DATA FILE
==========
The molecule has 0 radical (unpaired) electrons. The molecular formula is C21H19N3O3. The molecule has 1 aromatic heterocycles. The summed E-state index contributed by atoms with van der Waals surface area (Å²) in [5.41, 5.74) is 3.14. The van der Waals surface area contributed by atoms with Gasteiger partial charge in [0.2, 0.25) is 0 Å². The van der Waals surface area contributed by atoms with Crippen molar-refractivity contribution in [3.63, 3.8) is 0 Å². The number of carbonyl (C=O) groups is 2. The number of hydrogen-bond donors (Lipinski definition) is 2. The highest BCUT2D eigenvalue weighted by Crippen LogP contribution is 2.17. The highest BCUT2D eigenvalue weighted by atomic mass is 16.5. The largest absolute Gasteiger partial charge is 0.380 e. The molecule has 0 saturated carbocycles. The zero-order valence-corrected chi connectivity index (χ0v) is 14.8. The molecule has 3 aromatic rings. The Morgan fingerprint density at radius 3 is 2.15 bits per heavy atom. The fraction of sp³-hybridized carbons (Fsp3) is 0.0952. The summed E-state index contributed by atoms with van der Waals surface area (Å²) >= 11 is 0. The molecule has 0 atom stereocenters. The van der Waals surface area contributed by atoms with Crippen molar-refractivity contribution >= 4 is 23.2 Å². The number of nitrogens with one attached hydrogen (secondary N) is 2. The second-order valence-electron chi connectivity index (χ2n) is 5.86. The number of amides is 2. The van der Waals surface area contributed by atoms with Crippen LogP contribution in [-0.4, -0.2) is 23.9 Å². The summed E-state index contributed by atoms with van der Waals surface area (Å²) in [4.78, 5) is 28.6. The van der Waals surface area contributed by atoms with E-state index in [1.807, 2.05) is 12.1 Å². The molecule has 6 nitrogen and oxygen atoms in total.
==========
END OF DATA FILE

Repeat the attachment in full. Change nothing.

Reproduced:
The molecule has 0 radical (unpaired) electrons. The molecular formula is C21H19N3O3. The molecule has 1 aromatic heterocycles. The summed E-state index contributed by atoms with van der Waals surface area (Å²) in [5.41, 5.74) is 3.14. The van der Waals surface area contributed by atoms with Gasteiger partial charge in [0.2, 0.25) is 0 Å². The van der Waals surface area contributed by atoms with Crippen molar-refractivity contribution in [3.63, 3.8) is 0 Å². The number of carbonyl (C=O) groups is 2. The number of hydrogen-bond donors (Lipinski definition) is 2. The highest BCUT2D eigenvalue weighted by Crippen LogP contribution is 2.17. The highest BCUT2D eigenvalue weighted by atomic mass is 16.5. The largest absolute Gasteiger partial charge is 0.380 e. The molecule has 0 saturated carbocycles. The zero-order valence-corrected chi connectivity index (χ0v) is 14.8. The molecule has 3 aromatic rings. The Morgan fingerprint density at radius 3 is 2.15 bits per heavy atom. The fraction of sp³-hybridized carbons (Fsp3) is 0.0952. The summed E-state index contributed by atoms with van der Waals surface area (Å²) >= 11 is 0. The molecule has 0 atom stereocenters. The van der Waals surface area contributed by atoms with Crippen molar-refractivity contribution >= 4 is 23.2 Å². The number of nitrogens with one attached hydrogen (secondary N) is 2. The second-order valence-electron chi connectivity index (χ2n) is 5.86. The number of amides is 2. The van der Waals surface area contributed by atoms with Crippen LogP contribution in [-0.4, -0.2) is 23.9 Å². The summed E-state index contributed by atoms with van der Waals surface area (Å²) in [4.78, 5) is 28.6. The van der Waals surface area contributed by atoms with E-state index in [1.807, 2.05) is 12.1 Å². The molecule has 6 nitrogen and oxygen atoms in total.